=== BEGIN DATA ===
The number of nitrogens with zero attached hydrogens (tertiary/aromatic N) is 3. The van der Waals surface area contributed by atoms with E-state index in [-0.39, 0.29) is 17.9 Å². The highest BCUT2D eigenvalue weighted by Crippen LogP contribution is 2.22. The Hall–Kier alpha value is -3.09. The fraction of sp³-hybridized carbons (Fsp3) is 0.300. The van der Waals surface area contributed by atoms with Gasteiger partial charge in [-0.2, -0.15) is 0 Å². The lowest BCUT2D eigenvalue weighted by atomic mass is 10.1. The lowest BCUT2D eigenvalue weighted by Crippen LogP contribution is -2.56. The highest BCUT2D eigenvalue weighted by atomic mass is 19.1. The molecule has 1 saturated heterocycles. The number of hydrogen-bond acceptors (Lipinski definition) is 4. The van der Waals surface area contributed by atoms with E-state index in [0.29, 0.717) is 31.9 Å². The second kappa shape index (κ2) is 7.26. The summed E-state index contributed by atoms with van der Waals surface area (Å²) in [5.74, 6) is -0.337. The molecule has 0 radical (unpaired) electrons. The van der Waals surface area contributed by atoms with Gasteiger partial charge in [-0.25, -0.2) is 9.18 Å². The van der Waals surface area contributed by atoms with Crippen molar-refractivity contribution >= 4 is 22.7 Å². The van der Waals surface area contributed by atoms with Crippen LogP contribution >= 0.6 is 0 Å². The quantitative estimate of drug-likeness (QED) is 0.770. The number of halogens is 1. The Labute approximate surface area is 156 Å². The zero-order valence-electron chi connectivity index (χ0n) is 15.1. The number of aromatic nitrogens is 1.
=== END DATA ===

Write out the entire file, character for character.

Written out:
The number of nitrogens with zero attached hydrogens (tertiary/aromatic N) is 3. The van der Waals surface area contributed by atoms with E-state index in [-0.39, 0.29) is 17.9 Å². The highest BCUT2D eigenvalue weighted by Crippen LogP contribution is 2.22. The Hall–Kier alpha value is -3.09. The fraction of sp³-hybridized carbons (Fsp3) is 0.300. The van der Waals surface area contributed by atoms with Gasteiger partial charge in [-0.2, -0.15) is 0 Å². The lowest BCUT2D eigenvalue weighted by atomic mass is 10.1. The lowest BCUT2D eigenvalue weighted by Crippen LogP contribution is -2.56. The highest BCUT2D eigenvalue weighted by atomic mass is 19.1. The molecule has 1 saturated heterocycles. The number of hydrogen-bond acceptors (Lipinski definition) is 4. The van der Waals surface area contributed by atoms with E-state index in [0.29, 0.717) is 31.9 Å². The second kappa shape index (κ2) is 7.26. The summed E-state index contributed by atoms with van der Waals surface area (Å²) in [5.74, 6) is -0.337. The molecule has 0 radical (unpaired) electrons. The van der Waals surface area contributed by atoms with Gasteiger partial charge in [-0.25, -0.2) is 9.18 Å². The van der Waals surface area contributed by atoms with Crippen molar-refractivity contribution >= 4 is 22.7 Å². The van der Waals surface area contributed by atoms with Crippen LogP contribution >= 0.6 is 0 Å². The quantitative estimate of drug-likeness (QED) is 0.770. The number of halogens is 1. The Labute approximate surface area is 156 Å². The zero-order valence-electron chi connectivity index (χ0n) is 15.1. The number of aromatic nitrogens is 1.